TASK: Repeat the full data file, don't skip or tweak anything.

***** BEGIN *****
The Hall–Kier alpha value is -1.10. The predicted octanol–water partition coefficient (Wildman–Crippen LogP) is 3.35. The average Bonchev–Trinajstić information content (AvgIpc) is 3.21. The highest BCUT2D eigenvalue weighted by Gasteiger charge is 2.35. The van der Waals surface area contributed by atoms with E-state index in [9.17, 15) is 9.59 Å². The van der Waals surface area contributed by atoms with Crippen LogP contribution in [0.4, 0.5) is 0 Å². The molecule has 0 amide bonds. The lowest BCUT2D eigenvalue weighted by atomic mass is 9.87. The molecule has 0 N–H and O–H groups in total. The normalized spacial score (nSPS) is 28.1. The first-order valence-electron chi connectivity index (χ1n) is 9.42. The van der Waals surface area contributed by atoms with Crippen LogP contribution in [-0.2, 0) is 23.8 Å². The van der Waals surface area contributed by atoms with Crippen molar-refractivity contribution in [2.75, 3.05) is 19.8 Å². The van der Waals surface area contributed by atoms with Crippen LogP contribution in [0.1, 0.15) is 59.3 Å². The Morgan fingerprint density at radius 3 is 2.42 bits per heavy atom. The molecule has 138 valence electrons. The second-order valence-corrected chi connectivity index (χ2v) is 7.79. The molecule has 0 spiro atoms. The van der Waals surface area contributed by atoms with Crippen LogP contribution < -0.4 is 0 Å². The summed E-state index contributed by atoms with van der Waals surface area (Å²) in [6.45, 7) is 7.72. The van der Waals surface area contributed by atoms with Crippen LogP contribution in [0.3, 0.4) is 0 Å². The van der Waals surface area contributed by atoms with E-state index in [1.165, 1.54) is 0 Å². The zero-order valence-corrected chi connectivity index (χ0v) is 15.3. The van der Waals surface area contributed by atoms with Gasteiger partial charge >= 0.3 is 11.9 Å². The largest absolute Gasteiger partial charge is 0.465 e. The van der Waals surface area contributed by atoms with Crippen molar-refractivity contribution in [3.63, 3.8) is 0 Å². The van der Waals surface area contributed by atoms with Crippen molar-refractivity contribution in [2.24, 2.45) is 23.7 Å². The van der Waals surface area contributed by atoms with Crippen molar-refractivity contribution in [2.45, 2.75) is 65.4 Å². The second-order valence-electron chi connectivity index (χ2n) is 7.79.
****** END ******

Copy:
The Hall–Kier alpha value is -1.10. The predicted octanol–water partition coefficient (Wildman–Crippen LogP) is 3.35. The average Bonchev–Trinajstić information content (AvgIpc) is 3.21. The highest BCUT2D eigenvalue weighted by Gasteiger charge is 2.35. The van der Waals surface area contributed by atoms with E-state index in [9.17, 15) is 9.59 Å². The van der Waals surface area contributed by atoms with Crippen LogP contribution in [0.4, 0.5) is 0 Å². The molecule has 0 amide bonds. The lowest BCUT2D eigenvalue weighted by atomic mass is 9.87. The molecule has 0 N–H and O–H groups in total. The normalized spacial score (nSPS) is 28.1. The first-order valence-electron chi connectivity index (χ1n) is 9.42. The van der Waals surface area contributed by atoms with Crippen LogP contribution in [-0.2, 0) is 23.8 Å². The van der Waals surface area contributed by atoms with Crippen molar-refractivity contribution in [2.75, 3.05) is 19.8 Å². The van der Waals surface area contributed by atoms with Crippen LogP contribution in [0.1, 0.15) is 59.3 Å². The Morgan fingerprint density at radius 3 is 2.42 bits per heavy atom. The molecule has 138 valence electrons. The second-order valence-corrected chi connectivity index (χ2v) is 7.79. The molecule has 0 spiro atoms. The van der Waals surface area contributed by atoms with Crippen LogP contribution < -0.4 is 0 Å². The summed E-state index contributed by atoms with van der Waals surface area (Å²) in [6.45, 7) is 7.72. The van der Waals surface area contributed by atoms with Crippen LogP contribution in [0.3, 0.4) is 0 Å². The van der Waals surface area contributed by atoms with E-state index in [1.165, 1.54) is 0 Å². The zero-order valence-corrected chi connectivity index (χ0v) is 15.3. The van der Waals surface area contributed by atoms with Gasteiger partial charge >= 0.3 is 11.9 Å². The largest absolute Gasteiger partial charge is 0.465 e. The van der Waals surface area contributed by atoms with Crippen molar-refractivity contribution in [3.63, 3.8) is 0 Å². The van der Waals surface area contributed by atoms with Crippen molar-refractivity contribution in [2.24, 2.45) is 23.7 Å². The van der Waals surface area contributed by atoms with Crippen molar-refractivity contribution in [2.45, 2.75) is 65.4 Å². The second-order valence-electron chi connectivity index (χ2n) is 7.79.